Feeding fawns or elk calves in the first few weeks
In most states, you must secure a permit to raise wildlife such as deer and elk on your property. For those who are permitted to raise wildlife, knowing how to properly care for and provide adequate nutrition to your fawn or elk will give them the best start at life. Their feeding routine is very important and changes quickly, so being prepared for each phase ahead of time will help get your new fawn or elk calf off to a strong nutritional start.
Fawns and calves should begin naturally nursing within two hours of their birth. However, if the doe or cow had a difficult birth, this will cause her to reject her newborn. In this case, or in the case that the newborn is unable or unwilling to nurse naturally, a colostrum replacer or supplement is critical to ensure they are receiving adequate nutrition in their first hours of life.
Bottle feed a colostrum supplement like Sav-A-Caf® Multi-Species Colostrum Supplement within four hours of the newborn’s birth while their body is best equipped to absorb the critical nutrients in the formula. Continue to bottle feed every three to four hours for the first one to two days.
In these situations where bottle feeding is necessary, it is still important to handle the fawn or calf as little as possible if they are still living with the doe. Do this by wearing latex gloves to minimize the transfer of human scent to the newborn.
If they are still not nursing adequately after 24-48 hours, switch to milk replacer. This will be their primary source of nutrition until weaning. Choose a milk replacer with at least 24% protein, such as Ultra 24™ Multi-Purpose Milk Replacer, which is formulated to provide the optimal blend of energy, protein, vitamins and minerals for healthy deer or elk development. It’s best to feed them by bottle about eight times per day because smaller, more frequent feedings will increase digestibility and minimize digestive upset.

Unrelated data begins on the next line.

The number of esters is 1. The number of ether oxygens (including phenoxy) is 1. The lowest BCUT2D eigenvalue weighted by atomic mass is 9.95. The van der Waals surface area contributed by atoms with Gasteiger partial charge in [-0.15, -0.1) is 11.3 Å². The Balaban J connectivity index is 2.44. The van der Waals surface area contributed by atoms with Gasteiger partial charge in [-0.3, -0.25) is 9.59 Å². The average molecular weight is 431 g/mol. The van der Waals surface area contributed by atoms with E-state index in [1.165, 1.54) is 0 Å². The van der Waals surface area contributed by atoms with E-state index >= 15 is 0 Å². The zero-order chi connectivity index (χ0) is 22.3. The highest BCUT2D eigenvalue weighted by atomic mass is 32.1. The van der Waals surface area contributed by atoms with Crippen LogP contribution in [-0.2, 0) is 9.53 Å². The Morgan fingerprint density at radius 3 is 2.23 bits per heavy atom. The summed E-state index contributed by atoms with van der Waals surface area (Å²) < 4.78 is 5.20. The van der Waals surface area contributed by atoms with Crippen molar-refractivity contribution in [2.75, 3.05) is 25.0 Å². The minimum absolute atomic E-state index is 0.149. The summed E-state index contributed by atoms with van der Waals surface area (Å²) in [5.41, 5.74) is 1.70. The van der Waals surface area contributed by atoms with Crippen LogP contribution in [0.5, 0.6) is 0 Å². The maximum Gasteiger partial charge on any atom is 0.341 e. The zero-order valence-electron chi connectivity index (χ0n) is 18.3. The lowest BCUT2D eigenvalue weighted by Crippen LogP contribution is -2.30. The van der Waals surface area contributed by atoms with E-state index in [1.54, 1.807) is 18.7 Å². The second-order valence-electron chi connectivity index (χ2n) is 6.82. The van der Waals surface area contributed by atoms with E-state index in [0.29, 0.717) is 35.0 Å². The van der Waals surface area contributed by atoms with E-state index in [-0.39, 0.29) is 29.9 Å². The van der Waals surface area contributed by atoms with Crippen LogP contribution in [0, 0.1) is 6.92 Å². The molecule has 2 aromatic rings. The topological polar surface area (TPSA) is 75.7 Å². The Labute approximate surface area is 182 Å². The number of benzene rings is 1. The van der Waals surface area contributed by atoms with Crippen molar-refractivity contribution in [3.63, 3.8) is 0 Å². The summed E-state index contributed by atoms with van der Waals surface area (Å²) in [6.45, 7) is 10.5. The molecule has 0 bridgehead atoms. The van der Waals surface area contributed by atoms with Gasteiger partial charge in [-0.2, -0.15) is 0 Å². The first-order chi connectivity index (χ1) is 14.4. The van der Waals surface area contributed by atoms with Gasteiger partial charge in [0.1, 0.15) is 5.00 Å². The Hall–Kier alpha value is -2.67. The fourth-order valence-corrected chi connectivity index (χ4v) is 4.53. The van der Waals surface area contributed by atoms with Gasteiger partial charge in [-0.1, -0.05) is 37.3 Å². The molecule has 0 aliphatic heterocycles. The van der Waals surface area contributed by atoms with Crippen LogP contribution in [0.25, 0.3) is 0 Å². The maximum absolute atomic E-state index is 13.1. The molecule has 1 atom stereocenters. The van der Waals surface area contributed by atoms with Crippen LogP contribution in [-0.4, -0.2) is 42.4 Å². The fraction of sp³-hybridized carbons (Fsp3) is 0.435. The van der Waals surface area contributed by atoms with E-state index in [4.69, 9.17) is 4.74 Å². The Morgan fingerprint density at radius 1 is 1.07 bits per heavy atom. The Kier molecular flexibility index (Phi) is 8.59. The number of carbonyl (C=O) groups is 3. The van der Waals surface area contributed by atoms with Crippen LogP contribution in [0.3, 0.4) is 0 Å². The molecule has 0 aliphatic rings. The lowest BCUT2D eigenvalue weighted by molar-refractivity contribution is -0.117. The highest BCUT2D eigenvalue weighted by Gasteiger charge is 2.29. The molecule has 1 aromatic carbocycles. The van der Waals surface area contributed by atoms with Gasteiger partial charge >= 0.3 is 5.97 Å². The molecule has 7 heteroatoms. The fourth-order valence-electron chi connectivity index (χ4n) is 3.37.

In the next couple of weeks, continue feeding the fawn or calf milk replacer between six and eight times per day or allow them to nurse themselves. At this point, you will want to begin feeding a deer, goat kid or calf starter concentrate in a location that is not easily accessible to adult deer and elk.
You can also introduce forage or hay for the fawn or calf to nibble on during this time. Deer and elk are ruminants, which means they have a four-part stomach built for digesting large quantities of forage. Early feeding of forage and grain helps jump-start rumen development. At this age, high-quality alfalfa hay, legume hay or other fabaceous plants are best for optimal digestion.
When the fawn or calf is between 3 and 12 weeks old, gradually reduce the number of milk replacer feedings to just one per day at week 12, and refer to the packaging for specific feeding rates. It’s most important to ensure the fawn or calf is consuming ample nutrition from forage and feed before weaning begins. In addition to feed, make water a priority by providing fresh water for your newborn at all times. This will encourage them to drink adequately.
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